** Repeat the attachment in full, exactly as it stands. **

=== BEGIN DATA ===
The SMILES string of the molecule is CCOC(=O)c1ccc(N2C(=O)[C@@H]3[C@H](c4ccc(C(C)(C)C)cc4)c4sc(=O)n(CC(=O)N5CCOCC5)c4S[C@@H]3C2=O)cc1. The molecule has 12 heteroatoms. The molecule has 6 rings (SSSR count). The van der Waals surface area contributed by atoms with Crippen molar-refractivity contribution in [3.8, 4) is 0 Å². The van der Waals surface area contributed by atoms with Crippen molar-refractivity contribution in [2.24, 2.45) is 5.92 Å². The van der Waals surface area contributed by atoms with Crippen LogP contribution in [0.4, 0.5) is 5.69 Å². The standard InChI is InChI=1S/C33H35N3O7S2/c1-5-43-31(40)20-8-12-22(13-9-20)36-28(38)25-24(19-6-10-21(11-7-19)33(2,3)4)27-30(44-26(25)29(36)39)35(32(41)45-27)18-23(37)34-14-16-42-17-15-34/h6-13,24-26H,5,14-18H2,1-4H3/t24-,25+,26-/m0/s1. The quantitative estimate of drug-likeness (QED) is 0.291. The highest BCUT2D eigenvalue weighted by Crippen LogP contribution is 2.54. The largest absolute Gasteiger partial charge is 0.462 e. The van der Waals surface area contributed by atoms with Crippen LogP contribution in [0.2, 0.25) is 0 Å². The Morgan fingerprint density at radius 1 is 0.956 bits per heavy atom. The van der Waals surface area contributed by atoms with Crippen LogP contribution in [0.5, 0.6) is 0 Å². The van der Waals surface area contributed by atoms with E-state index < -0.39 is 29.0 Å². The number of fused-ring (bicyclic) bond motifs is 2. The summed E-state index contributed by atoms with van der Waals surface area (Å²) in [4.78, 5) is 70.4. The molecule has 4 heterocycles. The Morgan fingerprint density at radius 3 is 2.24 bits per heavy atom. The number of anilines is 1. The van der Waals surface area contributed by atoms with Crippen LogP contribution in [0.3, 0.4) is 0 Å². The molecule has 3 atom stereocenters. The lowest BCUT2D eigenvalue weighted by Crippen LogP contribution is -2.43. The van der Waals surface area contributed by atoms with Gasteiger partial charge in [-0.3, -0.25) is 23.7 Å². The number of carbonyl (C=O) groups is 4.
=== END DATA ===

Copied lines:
The SMILES string of the molecule is CCOC(=O)c1ccc(N2C(=O)[C@@H]3[C@H](c4ccc(C(C)(C)C)cc4)c4sc(=O)n(CC(=O)N5CCOCC5)c4S[C@@H]3C2=O)cc1. The molecule has 12 heteroatoms. The molecule has 6 rings (SSSR count). The van der Waals surface area contributed by atoms with Crippen molar-refractivity contribution in [3.8, 4) is 0 Å². The van der Waals surface area contributed by atoms with Crippen molar-refractivity contribution in [2.24, 2.45) is 5.92 Å². The van der Waals surface area contributed by atoms with Crippen LogP contribution in [0.4, 0.5) is 5.69 Å². The standard InChI is InChI=1S/C33H35N3O7S2/c1-5-43-31(40)20-8-12-22(13-9-20)36-28(38)25-24(19-6-10-21(11-7-19)33(2,3)4)27-30(44-26(25)29(36)39)35(32(41)45-27)18-23(37)34-14-16-42-17-15-34/h6-13,24-26H,5,14-18H2,1-4H3/t24-,25+,26-/m0/s1. The quantitative estimate of drug-likeness (QED) is 0.291. The highest BCUT2D eigenvalue weighted by Crippen LogP contribution is 2.54. The largest absolute Gasteiger partial charge is 0.462 e. The van der Waals surface area contributed by atoms with Crippen LogP contribution in [0.2, 0.25) is 0 Å². The Morgan fingerprint density at radius 1 is 0.956 bits per heavy atom. The van der Waals surface area contributed by atoms with Crippen LogP contribution in [0.5, 0.6) is 0 Å². The van der Waals surface area contributed by atoms with E-state index < -0.39 is 29.0 Å². The number of fused-ring (bicyclic) bond motifs is 2. The summed E-state index contributed by atoms with van der Waals surface area (Å²) in [4.78, 5) is 70.4. The molecule has 4 heterocycles. The Morgan fingerprint density at radius 3 is 2.24 bits per heavy atom. The number of anilines is 1. The van der Waals surface area contributed by atoms with Crippen LogP contribution in [0.3, 0.4) is 0 Å². The molecule has 3 atom stereocenters. The lowest BCUT2D eigenvalue weighted by Crippen LogP contribution is -2.43. The van der Waals surface area contributed by atoms with Gasteiger partial charge in [-0.3, -0.25) is 23.7 Å². The number of carbonyl (C=O) groups is 4.